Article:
Iran has been increasing ties to China in recent years, impressively securing a 25-year cooperation agreement with Beijing. The details of the deal are still obscure, but Supreme Leader Ayatollah Khamenei tweeted about the importance of China on Sunday.
The point of his message should not be lost on the region. Iran is signaling that it can balance the US role in the region through work with Russia and China. Russia is a known quantity, but China’s emerging role has far-reaching consequences.
“The Islamic Revolution removed Iran from being under the control of the US,” the Ayatollah wrote. “That is why you see them becoming angry when Iran establishes political and economic ties with China, Russia and its other neighbors.”
Iran usually depicts the US as an arrogant power that it is resisting. But this message is interesting because it juxtaposes Iran’s desire for a deal with the US with the power of China, specifically mentioned before Russia in the message.
This shift to the East is a topic that has been discussed openly in Iran for years, including in its leading media. There is no consensus on the shift to the East because some fear China will get an outsized role and that Iran’s desire to get out from US sanctions will lead it into a subservient position with Beijing.
That is an important issue because Iran’s whole narrative of its “revolution” has generally been that it is a “third way” between the East and the West and that it is self-sufficient. Iran’s leaders secretly know the country’s economy is in shambles and its army is weak. It thrives on projecting power using other means, such as feeding off the chaos and weakness in Iraq, Yemen, Syria and Lebanon.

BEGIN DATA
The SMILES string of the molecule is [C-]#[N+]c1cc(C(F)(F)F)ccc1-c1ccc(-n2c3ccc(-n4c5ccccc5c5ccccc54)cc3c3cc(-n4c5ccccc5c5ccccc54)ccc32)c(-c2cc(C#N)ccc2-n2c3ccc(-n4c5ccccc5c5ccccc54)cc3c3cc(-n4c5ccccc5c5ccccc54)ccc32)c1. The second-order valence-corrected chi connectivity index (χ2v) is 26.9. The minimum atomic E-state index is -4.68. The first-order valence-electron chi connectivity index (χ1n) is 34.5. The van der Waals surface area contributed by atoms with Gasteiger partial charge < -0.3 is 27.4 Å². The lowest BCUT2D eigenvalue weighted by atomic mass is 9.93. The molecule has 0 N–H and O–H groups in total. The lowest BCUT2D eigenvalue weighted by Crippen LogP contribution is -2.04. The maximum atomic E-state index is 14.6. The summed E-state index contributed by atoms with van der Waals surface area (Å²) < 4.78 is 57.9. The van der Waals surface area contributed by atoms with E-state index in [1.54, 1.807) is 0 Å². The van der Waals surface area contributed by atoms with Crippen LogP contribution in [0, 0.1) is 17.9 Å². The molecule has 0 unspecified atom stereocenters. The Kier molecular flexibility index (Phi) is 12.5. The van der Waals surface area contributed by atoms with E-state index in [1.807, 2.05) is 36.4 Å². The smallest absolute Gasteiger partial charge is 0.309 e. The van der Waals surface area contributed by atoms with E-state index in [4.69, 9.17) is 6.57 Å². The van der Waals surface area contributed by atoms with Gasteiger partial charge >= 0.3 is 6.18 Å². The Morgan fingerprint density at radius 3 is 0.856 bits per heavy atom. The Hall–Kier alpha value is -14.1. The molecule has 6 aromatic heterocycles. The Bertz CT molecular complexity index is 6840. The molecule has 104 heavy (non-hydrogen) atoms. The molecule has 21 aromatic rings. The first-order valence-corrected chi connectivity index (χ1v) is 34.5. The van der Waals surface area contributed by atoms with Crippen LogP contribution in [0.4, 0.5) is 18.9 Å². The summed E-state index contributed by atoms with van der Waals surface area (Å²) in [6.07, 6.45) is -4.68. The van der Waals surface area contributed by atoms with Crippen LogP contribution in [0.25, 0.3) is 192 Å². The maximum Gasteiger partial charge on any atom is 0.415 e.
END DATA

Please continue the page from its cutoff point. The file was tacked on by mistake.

Overall, however, Iran is more a nuisance on the world stage than a global actor. Were it not for things such as the nuclear program and its constant threats to the US, Israel and other American partners, it would be viewed as a second-rate power.
That Iran is hinting at its ability to lever China against the US has ramifications for the region. Other countries in the region, such as Israel and the UAE, have amicable relations with China, and Beijing sees stability as important.
That means China’s view is not necessarily Iran’s view of the region. Beijing doesn’t necessarily want to empower “resistance” in the same way. China is likely happy to see the US role reduced, but even Beijing doesn’t want the US to melt away and leave insecurity and global trade routes under threat without the power of the US Navy present.
In some ways, China’s rise has been aided by the global hegemony the US carved out after the end of the Cold War. China’s Belt and Road Initiative is predicated on stability.
What might that mean for Iran’s overall behavior? Tehran may want to show the US that it can go elsewhere, for instance, to China. But it also knows its antagonistic behavior and use of asymmetric force is not welcomed in Beijing the way the US has tended to run to put out crises caused by Iran.
An Iran that is increasingly anchored in China may seek a more cautious and pragmatic regional role, if only because when it comes to Beijing, there is no need for Tehran to bluster and threaten because it will achieve nothing through threats.
Beijing is also studying what it can gain from Tehran. Iran is a large and important country of strategic value. It has vast human resources and can serve as a trade nexus. But it needs investment in rail and other infrastructure.
Unseating the US by working with Tehran can only go so far because the next step for China is to make its Iran investment pay off. When China reaches that stage, there will be many questions in Tehran about whether they made the right choice to shift to the East and how their behavior may change.